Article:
Animals

Pets and fireworks – how to keep yours happy on Bonfire Night

For many of us, Bonfire Night is a high point of the year, with lots of socialising, weird hot picnics in the dark and of course. But the noise, excitement and beauty of the fireworks can be traumatic for pets. Is there anything you can you do to help? Mandy Walters, Small Animal Practice Manager & Head Nurse at Damory Vets has a few suggestions…

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Animals of course have very acute hearing – loud bangs from fireworks can genuinely scare your pets, even cause pain in their ears. Here’s our best tips to reduce and relieve their anxiety:

Keep your dogs and cats inside

If you are a dog owner, make sure your dog is walked earlier in the day so you don’t have to take them out when fireworks are being let off.
Make sure that they have a safe space they can hide in and feel comfortable. Closing windows and doors will block out some of the noise, and if you have a cat flap, make sure you lock it or block it off to make sure a cat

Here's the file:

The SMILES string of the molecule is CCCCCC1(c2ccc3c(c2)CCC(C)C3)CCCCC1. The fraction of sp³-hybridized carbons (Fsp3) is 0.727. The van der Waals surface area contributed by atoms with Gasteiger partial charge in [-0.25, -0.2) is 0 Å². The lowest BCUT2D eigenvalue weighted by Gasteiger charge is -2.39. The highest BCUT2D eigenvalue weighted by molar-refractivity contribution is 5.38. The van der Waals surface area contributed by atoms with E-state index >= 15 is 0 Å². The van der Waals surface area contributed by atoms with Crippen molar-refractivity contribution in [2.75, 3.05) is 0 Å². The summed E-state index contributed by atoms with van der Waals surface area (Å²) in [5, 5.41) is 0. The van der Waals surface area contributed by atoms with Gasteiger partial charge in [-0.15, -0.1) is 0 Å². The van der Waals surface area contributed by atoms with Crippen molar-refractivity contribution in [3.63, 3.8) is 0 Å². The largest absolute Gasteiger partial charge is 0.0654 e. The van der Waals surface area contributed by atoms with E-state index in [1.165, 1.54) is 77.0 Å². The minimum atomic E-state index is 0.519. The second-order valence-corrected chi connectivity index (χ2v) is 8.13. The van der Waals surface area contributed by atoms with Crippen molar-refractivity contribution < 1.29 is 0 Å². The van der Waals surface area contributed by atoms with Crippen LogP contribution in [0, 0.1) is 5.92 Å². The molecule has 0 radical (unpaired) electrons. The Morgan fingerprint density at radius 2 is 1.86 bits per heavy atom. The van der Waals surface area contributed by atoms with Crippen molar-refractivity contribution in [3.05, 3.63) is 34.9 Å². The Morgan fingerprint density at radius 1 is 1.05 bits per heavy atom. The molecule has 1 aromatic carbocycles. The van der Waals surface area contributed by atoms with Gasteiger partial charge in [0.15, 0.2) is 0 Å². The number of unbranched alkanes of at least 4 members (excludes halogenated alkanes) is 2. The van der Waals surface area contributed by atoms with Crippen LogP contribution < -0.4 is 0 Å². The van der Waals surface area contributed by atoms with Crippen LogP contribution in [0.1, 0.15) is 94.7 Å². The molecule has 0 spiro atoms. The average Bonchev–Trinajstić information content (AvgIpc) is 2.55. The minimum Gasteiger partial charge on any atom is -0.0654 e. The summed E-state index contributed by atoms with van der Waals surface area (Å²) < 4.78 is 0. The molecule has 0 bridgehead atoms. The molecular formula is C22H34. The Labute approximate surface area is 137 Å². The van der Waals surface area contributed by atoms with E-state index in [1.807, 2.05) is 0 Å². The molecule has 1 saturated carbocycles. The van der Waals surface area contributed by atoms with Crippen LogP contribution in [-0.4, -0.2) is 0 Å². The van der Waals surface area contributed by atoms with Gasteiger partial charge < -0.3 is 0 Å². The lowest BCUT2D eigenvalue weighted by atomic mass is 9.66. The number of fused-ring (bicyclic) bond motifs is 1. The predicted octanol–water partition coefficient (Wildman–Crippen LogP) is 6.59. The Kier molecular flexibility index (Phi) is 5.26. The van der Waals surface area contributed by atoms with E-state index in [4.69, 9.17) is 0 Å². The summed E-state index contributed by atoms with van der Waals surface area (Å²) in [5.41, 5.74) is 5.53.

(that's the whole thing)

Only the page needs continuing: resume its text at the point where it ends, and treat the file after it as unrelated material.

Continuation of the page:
can’t make a dashing escape.

Ambient noise

You can also block out some of the noise from the fireworks
by turning on the TV or radio (not too loudly). Classical music has been found to have a relaxing effect on animals, with many kennels and rehoming centres using the power of classical music to help keep animals calm. For the last three years, ClassicFM has played a ‘PetSounds’ programme for Bonfire Night.

Rabbits, guinea pigs and other small pets
Smaller animals are easilyfrightened – we suggest that hutches/cages and enclosures are bought into a quiet room indoors if possible, or inside a garage or shed. If you aren’t able to do this, you should turn the hutch/cage or enclosure around so it is facing a wall or fence. Putting in extra bedding can help your pet to feel a bit safer.

Extra help

You can also get some aids from your local veterinary practice to help calm pets, such as sprays and diffusers which can be purchased over the counter. Prescription drugs can also be used, although these would need to be dispensed by a vet.

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